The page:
French pilots flying the new Dassault Rafale appeared to be collecting electronic intelligence on India’s even newer Su-30MKI aircraft during a September Red Flag exercise at Nellis AFB, Nev., contends a USAF pilot briefing retired U.S. generals.
The French were originally going to bring the older Mirage 2000-5 until they discovered the Indians were bringing their new Su-30MKIs, he said. They then switched and brought their Rafales with more sophisticated electronic surveillance equipment.
Aviation Week has a full article for AWIN subscribers on the pilot's observations (Update: We've posted it to our homepage here.) The video was made available online at YouTube.com, and our friend Stephen Trimble at The Dew Line has blogged about it there as well.
Foreign air force officials admit that they anticipate intelligence-gathering will go on at an event like Red Flag. India’s Su-30MKI carries the Bars radar developed by the Tikhomirov Scientific Research Institute of Instrument Design (NIIP), which also designed the Irbis passive electronically scanned array radar for the Su-27SM2 (Su-35). NIIP also is working on the radar suite for Sukhoi’s fifth-generation fighter design, the T-50, to meet the Russian air force’s PAK-FA requirement. Indian pilots told Aviation Week that they were operating the radar only in the training mode, which limited its range and spectrum of capabilities.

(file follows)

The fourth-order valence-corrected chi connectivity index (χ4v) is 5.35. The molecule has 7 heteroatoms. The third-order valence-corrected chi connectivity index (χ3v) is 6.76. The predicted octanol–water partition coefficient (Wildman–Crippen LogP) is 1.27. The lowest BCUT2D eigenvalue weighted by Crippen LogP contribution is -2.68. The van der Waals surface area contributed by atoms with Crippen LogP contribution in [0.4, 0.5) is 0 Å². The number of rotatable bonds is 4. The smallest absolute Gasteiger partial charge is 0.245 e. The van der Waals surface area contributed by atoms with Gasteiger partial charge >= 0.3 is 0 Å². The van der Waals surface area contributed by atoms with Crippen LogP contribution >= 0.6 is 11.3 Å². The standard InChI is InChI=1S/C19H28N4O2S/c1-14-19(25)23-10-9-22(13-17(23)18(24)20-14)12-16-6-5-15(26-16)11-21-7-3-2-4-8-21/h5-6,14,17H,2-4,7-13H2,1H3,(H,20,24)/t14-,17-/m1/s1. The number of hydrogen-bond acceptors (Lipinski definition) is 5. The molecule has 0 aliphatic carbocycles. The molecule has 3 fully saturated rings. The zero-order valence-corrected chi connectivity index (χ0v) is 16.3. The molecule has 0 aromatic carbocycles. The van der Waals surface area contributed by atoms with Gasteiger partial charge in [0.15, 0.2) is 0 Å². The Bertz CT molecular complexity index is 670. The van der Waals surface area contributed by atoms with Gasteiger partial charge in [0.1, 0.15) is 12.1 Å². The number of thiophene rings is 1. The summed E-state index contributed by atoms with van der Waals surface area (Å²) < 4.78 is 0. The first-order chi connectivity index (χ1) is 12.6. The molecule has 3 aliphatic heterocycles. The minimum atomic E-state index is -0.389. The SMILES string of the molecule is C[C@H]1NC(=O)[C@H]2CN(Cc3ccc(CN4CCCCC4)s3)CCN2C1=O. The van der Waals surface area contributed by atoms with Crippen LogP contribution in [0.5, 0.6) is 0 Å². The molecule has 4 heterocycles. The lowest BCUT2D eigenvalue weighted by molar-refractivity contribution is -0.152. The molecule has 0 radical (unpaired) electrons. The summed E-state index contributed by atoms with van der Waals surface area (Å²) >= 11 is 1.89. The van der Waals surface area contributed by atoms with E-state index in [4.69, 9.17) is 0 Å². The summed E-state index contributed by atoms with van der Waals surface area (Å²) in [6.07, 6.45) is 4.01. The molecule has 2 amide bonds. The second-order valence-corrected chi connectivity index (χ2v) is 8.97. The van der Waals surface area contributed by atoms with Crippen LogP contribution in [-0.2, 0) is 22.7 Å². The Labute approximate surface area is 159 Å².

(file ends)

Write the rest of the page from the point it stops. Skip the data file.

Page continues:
Once at Red Flag, “90% of the time [the French] followed the Indians so when they took a shot or got shot” they would take a quick shot of their own and then leave,” he said. “They never came to any merges” which starts the dog fighting portion of any air-to-air combat. He contended that French pilots followed the same procedure during Desert Storm and Peace Keeping exercises. When U.S. aircrews were flying operations, the French would fly local sorties while “sucking up all the trons” to see how U.S. radars worked, he said.
But the U.S. apparently isn’t ignorant of the Su-30MKI’s radar either. The Su-30 electronically scanned radar is not as accurate as the U.S. built active electronically scanned radar carried by the F-22 and some F-15s, he said. Also, “it paints less, sees less” and is not as discriminating.